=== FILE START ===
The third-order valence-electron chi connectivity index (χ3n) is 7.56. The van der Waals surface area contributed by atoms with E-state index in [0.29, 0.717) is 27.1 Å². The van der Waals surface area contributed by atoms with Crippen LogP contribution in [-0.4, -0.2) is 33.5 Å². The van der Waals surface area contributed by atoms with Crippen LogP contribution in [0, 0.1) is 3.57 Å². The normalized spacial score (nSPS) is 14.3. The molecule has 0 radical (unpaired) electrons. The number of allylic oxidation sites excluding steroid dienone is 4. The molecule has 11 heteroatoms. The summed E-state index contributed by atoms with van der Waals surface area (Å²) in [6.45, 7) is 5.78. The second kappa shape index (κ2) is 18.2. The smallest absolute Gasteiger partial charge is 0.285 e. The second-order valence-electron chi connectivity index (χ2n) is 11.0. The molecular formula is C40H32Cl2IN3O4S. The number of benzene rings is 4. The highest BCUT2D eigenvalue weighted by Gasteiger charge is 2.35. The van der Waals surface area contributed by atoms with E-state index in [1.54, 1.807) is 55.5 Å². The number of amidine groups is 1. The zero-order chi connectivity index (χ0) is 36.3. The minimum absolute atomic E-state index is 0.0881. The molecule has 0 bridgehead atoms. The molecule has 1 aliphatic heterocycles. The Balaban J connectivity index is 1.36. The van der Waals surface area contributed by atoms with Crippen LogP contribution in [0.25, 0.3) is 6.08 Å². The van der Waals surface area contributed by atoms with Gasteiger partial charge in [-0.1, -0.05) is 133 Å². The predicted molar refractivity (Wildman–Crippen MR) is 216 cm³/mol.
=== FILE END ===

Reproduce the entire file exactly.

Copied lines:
The third-order valence-electron chi connectivity index (χ3n) is 7.56. The van der Waals surface area contributed by atoms with E-state index in [0.29, 0.717) is 27.1 Å². The van der Waals surface area contributed by atoms with Crippen LogP contribution in [-0.4, -0.2) is 33.5 Å². The van der Waals surface area contributed by atoms with Crippen LogP contribution in [0, 0.1) is 3.57 Å². The normalized spacial score (nSPS) is 14.3. The molecule has 0 radical (unpaired) electrons. The number of allylic oxidation sites excluding steroid dienone is 4. The molecule has 11 heteroatoms. The summed E-state index contributed by atoms with van der Waals surface area (Å²) in [6.45, 7) is 5.78. The second kappa shape index (κ2) is 18.2. The smallest absolute Gasteiger partial charge is 0.285 e. The second-order valence-electron chi connectivity index (χ2n) is 11.0. The molecular formula is C40H32Cl2IN3O4S. The number of benzene rings is 4. The highest BCUT2D eigenvalue weighted by Gasteiger charge is 2.35. The van der Waals surface area contributed by atoms with E-state index in [1.54, 1.807) is 55.5 Å². The number of amidine groups is 1. The zero-order chi connectivity index (χ0) is 36.3. The minimum absolute atomic E-state index is 0.0881. The molecule has 0 bridgehead atoms. The molecule has 1 aliphatic heterocycles. The Balaban J connectivity index is 1.36. The van der Waals surface area contributed by atoms with Crippen LogP contribution in [0.25, 0.3) is 6.08 Å². The van der Waals surface area contributed by atoms with Gasteiger partial charge in [-0.1, -0.05) is 133 Å². The predicted molar refractivity (Wildman–Crippen MR) is 216 cm³/mol.